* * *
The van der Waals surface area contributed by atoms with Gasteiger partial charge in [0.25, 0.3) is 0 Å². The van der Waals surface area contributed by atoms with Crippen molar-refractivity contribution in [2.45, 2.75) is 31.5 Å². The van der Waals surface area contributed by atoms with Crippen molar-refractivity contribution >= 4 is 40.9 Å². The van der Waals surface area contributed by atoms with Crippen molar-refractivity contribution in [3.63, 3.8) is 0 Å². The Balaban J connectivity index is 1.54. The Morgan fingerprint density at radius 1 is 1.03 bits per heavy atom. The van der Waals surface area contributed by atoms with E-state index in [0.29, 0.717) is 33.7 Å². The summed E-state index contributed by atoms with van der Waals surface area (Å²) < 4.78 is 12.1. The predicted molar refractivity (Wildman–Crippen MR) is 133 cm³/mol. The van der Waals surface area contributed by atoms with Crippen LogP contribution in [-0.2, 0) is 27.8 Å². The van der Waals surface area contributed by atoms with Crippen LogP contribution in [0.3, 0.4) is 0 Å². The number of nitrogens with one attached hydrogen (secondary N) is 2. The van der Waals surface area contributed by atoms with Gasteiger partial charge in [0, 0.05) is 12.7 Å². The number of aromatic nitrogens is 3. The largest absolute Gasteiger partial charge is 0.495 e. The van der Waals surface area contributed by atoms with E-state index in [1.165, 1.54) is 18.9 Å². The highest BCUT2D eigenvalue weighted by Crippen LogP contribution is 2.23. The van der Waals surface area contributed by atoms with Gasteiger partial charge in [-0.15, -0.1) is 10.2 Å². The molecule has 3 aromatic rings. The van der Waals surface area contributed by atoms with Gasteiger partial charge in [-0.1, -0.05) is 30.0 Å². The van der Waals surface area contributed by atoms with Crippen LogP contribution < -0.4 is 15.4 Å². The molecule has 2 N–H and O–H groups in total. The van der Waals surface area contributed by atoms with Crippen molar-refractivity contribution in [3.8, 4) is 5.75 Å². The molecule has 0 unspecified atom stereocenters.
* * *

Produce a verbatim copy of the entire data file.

The van der Waals surface area contributed by atoms with Gasteiger partial charge in [0.25, 0.3) is 0 Å². The van der Waals surface area contributed by atoms with Crippen molar-refractivity contribution in [2.45, 2.75) is 31.5 Å². The van der Waals surface area contributed by atoms with Crippen molar-refractivity contribution >= 4 is 40.9 Å². The van der Waals surface area contributed by atoms with Crippen molar-refractivity contribution in [3.63, 3.8) is 0 Å². The Balaban J connectivity index is 1.54. The Morgan fingerprint density at radius 1 is 1.03 bits per heavy atom. The van der Waals surface area contributed by atoms with E-state index in [0.29, 0.717) is 33.7 Å². The summed E-state index contributed by atoms with van der Waals surface area (Å²) < 4.78 is 12.1. The predicted molar refractivity (Wildman–Crippen MR) is 133 cm³/mol. The van der Waals surface area contributed by atoms with Crippen LogP contribution in [-0.2, 0) is 27.8 Å². The van der Waals surface area contributed by atoms with Crippen LogP contribution in [0.3, 0.4) is 0 Å². The number of nitrogens with one attached hydrogen (secondary N) is 2. The van der Waals surface area contributed by atoms with Gasteiger partial charge in [0, 0.05) is 12.7 Å². The number of aromatic nitrogens is 3. The largest absolute Gasteiger partial charge is 0.495 e. The van der Waals surface area contributed by atoms with E-state index in [1.165, 1.54) is 18.9 Å². The highest BCUT2D eigenvalue weighted by Crippen LogP contribution is 2.23. The van der Waals surface area contributed by atoms with Gasteiger partial charge in [-0.15, -0.1) is 10.2 Å². The molecule has 3 aromatic rings. The van der Waals surface area contributed by atoms with Gasteiger partial charge in [-0.1, -0.05) is 30.0 Å². The van der Waals surface area contributed by atoms with Crippen LogP contribution < -0.4 is 15.4 Å². The molecule has 2 N–H and O–H groups in total. The van der Waals surface area contributed by atoms with Crippen molar-refractivity contribution in [3.8, 4) is 5.75 Å². The molecule has 0 unspecified atom stereocenters.